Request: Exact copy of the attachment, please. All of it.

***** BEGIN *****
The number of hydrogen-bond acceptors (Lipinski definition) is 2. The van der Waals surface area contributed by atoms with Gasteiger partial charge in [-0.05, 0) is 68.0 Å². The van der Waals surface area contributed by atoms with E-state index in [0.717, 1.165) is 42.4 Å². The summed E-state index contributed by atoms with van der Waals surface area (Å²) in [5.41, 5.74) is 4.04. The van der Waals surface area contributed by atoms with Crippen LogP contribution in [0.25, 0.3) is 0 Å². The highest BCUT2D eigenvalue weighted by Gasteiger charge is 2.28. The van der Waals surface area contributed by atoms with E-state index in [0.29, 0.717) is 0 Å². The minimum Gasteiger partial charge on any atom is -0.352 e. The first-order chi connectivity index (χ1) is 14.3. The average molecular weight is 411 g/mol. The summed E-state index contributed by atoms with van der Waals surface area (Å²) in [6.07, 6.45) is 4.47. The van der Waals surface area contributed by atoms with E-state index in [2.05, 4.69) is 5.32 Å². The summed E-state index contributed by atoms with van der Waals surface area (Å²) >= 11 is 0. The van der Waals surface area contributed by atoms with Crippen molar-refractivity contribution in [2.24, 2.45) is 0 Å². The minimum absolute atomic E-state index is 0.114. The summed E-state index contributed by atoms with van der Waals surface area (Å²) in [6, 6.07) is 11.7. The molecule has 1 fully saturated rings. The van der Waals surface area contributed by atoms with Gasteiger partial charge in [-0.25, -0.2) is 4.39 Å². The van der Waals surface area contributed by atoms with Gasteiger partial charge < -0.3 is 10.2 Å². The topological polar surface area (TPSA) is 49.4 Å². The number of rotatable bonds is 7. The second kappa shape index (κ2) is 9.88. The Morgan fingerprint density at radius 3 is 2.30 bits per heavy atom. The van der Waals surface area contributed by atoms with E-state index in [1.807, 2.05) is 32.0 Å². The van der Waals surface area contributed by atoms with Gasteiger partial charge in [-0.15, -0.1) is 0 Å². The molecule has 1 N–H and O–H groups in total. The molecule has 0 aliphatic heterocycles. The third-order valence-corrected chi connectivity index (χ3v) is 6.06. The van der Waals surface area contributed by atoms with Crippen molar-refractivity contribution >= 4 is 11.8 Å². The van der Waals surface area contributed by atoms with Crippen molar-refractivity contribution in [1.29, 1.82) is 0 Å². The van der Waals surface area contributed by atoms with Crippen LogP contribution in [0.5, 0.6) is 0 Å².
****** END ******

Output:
The number of hydrogen-bond acceptors (Lipinski definition) is 2. The van der Waals surface area contributed by atoms with Gasteiger partial charge in [-0.05, 0) is 68.0 Å². The van der Waals surface area contributed by atoms with E-state index in [0.717, 1.165) is 42.4 Å². The summed E-state index contributed by atoms with van der Waals surface area (Å²) in [5.41, 5.74) is 4.04. The van der Waals surface area contributed by atoms with Crippen LogP contribution in [0.25, 0.3) is 0 Å². The highest BCUT2D eigenvalue weighted by Gasteiger charge is 2.28. The van der Waals surface area contributed by atoms with E-state index in [0.29, 0.717) is 0 Å². The minimum Gasteiger partial charge on any atom is -0.352 e. The first-order chi connectivity index (χ1) is 14.3. The average molecular weight is 411 g/mol. The summed E-state index contributed by atoms with van der Waals surface area (Å²) in [6.07, 6.45) is 4.47. The van der Waals surface area contributed by atoms with E-state index in [2.05, 4.69) is 5.32 Å². The summed E-state index contributed by atoms with van der Waals surface area (Å²) >= 11 is 0. The van der Waals surface area contributed by atoms with Crippen molar-refractivity contribution in [2.24, 2.45) is 0 Å². The minimum absolute atomic E-state index is 0.114. The summed E-state index contributed by atoms with van der Waals surface area (Å²) in [6, 6.07) is 11.7. The molecule has 1 fully saturated rings. The van der Waals surface area contributed by atoms with Gasteiger partial charge in [-0.25, -0.2) is 4.39 Å². The van der Waals surface area contributed by atoms with Gasteiger partial charge < -0.3 is 10.2 Å². The topological polar surface area (TPSA) is 49.4 Å². The number of rotatable bonds is 7. The second kappa shape index (κ2) is 9.88. The Morgan fingerprint density at radius 3 is 2.30 bits per heavy atom. The van der Waals surface area contributed by atoms with E-state index in [1.807, 2.05) is 32.0 Å². The van der Waals surface area contributed by atoms with Gasteiger partial charge in [-0.15, -0.1) is 0 Å². The molecule has 1 N–H and O–H groups in total. The molecule has 0 aliphatic heterocycles. The third-order valence-corrected chi connectivity index (χ3v) is 6.06. The van der Waals surface area contributed by atoms with Crippen molar-refractivity contribution >= 4 is 11.8 Å². The van der Waals surface area contributed by atoms with Crippen molar-refractivity contribution in [1.29, 1.82) is 0 Å². The van der Waals surface area contributed by atoms with Crippen LogP contribution in [0.5, 0.6) is 0 Å².